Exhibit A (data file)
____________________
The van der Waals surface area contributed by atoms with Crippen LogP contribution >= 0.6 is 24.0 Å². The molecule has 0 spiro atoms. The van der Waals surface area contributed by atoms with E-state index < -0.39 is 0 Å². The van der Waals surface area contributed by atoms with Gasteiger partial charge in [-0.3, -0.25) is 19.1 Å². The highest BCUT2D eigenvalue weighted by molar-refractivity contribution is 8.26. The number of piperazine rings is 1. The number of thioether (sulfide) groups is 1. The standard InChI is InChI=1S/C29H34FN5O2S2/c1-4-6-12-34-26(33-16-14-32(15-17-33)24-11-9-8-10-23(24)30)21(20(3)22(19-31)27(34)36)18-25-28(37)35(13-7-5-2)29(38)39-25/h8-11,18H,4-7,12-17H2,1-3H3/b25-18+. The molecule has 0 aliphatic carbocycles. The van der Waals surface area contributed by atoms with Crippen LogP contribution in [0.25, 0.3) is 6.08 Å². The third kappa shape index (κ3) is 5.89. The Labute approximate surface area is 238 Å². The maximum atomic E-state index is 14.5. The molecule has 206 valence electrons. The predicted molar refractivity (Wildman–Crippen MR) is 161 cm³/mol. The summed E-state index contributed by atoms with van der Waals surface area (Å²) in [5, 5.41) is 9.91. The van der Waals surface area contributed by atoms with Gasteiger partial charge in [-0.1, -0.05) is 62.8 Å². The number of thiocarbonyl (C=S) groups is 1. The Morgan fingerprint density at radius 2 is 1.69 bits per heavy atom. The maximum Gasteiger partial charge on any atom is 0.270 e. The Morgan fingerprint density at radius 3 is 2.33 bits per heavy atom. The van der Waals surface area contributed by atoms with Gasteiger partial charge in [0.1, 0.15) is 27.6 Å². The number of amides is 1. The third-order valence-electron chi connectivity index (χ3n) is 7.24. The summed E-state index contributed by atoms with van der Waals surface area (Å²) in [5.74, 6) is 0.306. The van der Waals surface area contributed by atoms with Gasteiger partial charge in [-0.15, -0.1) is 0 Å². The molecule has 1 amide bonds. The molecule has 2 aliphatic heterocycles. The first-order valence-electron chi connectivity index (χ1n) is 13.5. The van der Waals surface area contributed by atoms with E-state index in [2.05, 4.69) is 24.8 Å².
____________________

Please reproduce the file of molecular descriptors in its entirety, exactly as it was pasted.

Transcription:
The van der Waals surface area contributed by atoms with Crippen LogP contribution >= 0.6 is 24.0 Å². The molecule has 0 spiro atoms. The van der Waals surface area contributed by atoms with E-state index < -0.39 is 0 Å². The van der Waals surface area contributed by atoms with Gasteiger partial charge in [-0.3, -0.25) is 19.1 Å². The highest BCUT2D eigenvalue weighted by molar-refractivity contribution is 8.26. The number of piperazine rings is 1. The number of thioether (sulfide) groups is 1. The standard InChI is InChI=1S/C29H34FN5O2S2/c1-4-6-12-34-26(33-16-14-32(15-17-33)24-11-9-8-10-23(24)30)21(20(3)22(19-31)27(34)36)18-25-28(37)35(13-7-5-2)29(38)39-25/h8-11,18H,4-7,12-17H2,1-3H3/b25-18+. The molecule has 0 aliphatic carbocycles. The van der Waals surface area contributed by atoms with Crippen LogP contribution in [0.25, 0.3) is 6.08 Å². The third kappa shape index (κ3) is 5.89. The Labute approximate surface area is 238 Å². The maximum atomic E-state index is 14.5. The molecule has 206 valence electrons. The predicted molar refractivity (Wildman–Crippen MR) is 161 cm³/mol. The summed E-state index contributed by atoms with van der Waals surface area (Å²) in [5, 5.41) is 9.91. The van der Waals surface area contributed by atoms with Gasteiger partial charge in [-0.1, -0.05) is 62.8 Å². The number of thiocarbonyl (C=S) groups is 1. The Morgan fingerprint density at radius 2 is 1.69 bits per heavy atom. The maximum Gasteiger partial charge on any atom is 0.270 e. The Morgan fingerprint density at radius 3 is 2.33 bits per heavy atom. The van der Waals surface area contributed by atoms with Gasteiger partial charge in [0.1, 0.15) is 27.6 Å². The number of amides is 1. The third-order valence-electron chi connectivity index (χ3n) is 7.24. The summed E-state index contributed by atoms with van der Waals surface area (Å²) in [5.74, 6) is 0.306. The van der Waals surface area contributed by atoms with Gasteiger partial charge in [-0.15, -0.1) is 0 Å². The molecule has 1 amide bonds. The molecule has 2 aliphatic heterocycles. The first-order valence-electron chi connectivity index (χ1n) is 13.5. The van der Waals surface area contributed by atoms with E-state index in [2.05, 4.69) is 24.8 Å².